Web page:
Where is the water?
Where is the water?
My daughter has been an FFA member during her middle school and high school years. I am very impressed with this program because it develops responsibility and love for animals. We bought one goat, and now, five years later, we have four of them. They eat every day. There is no weekend break or holiday excuse. This is a shared adventure, and I have spent many quality “mother-daughter” hours at the farm.
This morning, I went to the farm to feed the goats. I noticed that there were school workers digging something at the end of the field. I started my routine, which includes changing the water. I turned the faucet on, but the water came out very slowly. Obviously, there was no enough pressure. I tried to open the faucet a little more. As a result, the water stopped completely. Now I had a problem.
I went to the workers to ask if they had something to do with this. They said that they were flushing some pipes, so the water was coming with less pressure. I needed water, though. They told me they would stop their work for five minutes so that I could finish my routine. I went back to check but nothing had changed. Now I was very frustrated. I went back again and told them that I couldn’t leave the goats without water for the entire day. The workers went to the main valve to check for the cause. They said that it should be fine.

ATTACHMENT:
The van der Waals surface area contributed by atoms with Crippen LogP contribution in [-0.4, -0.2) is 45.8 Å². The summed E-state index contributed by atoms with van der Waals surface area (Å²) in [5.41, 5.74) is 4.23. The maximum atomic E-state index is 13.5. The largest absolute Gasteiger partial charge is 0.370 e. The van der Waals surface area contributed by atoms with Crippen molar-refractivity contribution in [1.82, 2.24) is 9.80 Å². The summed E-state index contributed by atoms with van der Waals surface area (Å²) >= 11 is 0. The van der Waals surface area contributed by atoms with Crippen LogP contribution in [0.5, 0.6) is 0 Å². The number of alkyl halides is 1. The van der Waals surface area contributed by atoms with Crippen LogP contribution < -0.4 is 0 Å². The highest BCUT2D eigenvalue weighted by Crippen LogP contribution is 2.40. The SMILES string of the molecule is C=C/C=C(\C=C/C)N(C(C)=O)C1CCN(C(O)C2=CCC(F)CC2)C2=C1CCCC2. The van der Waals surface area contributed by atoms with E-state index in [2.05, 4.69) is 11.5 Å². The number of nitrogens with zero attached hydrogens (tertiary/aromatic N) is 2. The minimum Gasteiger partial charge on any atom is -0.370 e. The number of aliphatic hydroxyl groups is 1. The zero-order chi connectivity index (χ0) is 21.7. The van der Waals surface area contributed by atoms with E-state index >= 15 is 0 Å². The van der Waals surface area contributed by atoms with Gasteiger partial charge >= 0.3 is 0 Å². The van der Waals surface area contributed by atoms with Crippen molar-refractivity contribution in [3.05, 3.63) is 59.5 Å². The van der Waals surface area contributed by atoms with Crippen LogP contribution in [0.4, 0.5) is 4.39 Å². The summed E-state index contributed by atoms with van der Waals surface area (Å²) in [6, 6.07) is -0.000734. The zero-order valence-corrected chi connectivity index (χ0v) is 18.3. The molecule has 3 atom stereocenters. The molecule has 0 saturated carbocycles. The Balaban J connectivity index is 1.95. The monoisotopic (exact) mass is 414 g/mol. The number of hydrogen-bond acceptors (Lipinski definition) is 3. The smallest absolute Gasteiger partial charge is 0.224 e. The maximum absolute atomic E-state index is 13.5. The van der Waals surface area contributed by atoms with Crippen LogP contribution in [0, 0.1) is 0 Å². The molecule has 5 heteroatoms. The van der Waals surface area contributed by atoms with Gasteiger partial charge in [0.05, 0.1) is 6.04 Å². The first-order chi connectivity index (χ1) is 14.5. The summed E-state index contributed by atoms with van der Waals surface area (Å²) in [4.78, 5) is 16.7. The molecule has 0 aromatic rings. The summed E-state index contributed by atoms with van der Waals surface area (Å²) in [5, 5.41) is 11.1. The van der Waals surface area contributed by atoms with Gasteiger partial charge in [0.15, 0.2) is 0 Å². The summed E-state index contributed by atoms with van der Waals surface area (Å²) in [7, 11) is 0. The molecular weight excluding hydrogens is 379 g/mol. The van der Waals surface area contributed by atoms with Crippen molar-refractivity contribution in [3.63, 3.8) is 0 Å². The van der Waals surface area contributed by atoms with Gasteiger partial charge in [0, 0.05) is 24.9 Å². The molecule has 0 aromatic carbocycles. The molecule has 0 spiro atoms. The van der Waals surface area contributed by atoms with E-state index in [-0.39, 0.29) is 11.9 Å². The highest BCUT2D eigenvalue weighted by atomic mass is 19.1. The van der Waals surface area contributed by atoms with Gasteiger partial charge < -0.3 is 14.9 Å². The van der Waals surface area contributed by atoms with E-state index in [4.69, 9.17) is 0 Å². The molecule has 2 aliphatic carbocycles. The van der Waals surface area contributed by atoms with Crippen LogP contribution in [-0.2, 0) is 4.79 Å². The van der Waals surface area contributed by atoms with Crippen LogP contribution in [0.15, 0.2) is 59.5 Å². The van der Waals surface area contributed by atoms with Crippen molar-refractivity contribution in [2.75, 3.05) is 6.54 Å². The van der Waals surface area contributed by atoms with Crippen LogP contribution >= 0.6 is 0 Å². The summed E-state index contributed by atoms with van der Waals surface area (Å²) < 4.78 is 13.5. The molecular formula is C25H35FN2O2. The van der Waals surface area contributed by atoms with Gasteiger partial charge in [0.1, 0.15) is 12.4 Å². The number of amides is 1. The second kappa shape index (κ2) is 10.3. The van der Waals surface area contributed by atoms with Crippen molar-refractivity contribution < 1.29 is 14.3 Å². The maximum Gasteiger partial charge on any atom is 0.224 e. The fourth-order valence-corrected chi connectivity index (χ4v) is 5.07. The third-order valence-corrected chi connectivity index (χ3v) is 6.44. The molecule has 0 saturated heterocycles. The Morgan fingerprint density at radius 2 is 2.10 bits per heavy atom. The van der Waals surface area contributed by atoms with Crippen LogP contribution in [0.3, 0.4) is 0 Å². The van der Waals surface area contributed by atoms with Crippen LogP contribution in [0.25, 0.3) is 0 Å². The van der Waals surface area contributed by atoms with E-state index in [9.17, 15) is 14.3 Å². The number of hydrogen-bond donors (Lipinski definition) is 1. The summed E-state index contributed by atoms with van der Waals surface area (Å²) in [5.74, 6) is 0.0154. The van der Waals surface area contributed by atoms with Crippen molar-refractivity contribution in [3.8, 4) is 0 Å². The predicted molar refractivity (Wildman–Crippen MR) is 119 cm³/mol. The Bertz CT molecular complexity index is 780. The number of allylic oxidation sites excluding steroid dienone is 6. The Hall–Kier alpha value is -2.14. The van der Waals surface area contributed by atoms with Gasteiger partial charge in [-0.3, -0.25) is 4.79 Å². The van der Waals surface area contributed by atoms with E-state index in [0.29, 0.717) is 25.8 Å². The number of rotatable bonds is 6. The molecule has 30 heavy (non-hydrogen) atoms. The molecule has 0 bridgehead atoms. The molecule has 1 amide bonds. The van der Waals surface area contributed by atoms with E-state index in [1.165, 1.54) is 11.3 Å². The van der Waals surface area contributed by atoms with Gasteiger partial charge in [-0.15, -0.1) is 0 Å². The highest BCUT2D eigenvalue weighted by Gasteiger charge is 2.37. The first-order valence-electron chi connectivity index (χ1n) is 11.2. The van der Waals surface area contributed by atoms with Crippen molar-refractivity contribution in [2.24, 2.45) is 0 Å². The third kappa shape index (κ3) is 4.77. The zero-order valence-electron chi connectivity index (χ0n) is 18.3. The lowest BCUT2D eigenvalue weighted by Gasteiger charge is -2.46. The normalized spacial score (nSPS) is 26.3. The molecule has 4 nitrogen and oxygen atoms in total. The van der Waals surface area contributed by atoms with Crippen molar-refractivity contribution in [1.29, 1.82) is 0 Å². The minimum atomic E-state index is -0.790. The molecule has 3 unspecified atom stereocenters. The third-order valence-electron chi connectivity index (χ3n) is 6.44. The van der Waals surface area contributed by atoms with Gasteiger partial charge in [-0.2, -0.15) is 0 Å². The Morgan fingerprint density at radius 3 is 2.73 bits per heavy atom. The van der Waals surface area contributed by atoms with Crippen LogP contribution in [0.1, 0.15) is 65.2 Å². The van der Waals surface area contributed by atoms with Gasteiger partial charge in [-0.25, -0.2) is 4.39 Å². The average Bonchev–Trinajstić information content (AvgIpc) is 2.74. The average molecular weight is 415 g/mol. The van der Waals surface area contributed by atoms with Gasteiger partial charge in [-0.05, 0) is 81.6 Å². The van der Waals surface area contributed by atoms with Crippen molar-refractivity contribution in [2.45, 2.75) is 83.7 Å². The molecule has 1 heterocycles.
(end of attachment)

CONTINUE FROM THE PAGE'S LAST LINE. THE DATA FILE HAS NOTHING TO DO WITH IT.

I went to the buckets again, and there was still no water. I decided to check the faucet to see if I could open it a little more. I was sure that I opened it to the fullest extent.
What happened next was mind blowing. The faucet was closed. Instead of opening it more, I had actually turned it off, and I had blamed the workers for my mistake.
Isn’t it the same in life? We turn off our source of abundance and happiness. Of course we are not aware of it. We think that we leave it wide open. When nothing is coming out, we turn around to blame others. It is much easier.
Blame is a great tool for temporary relief (feeling right, for example). Blaming others never solves any problems. On the contrary, it creates even more. I think it is much easier to check our faucet. We are the only ones that can turn it back on.
This morning I had a life changing lesson. I did not tell the workers about my blunder. I told them that it was finally working. They were under the impression that they fixed something.
It is all about little things. They often make you think big.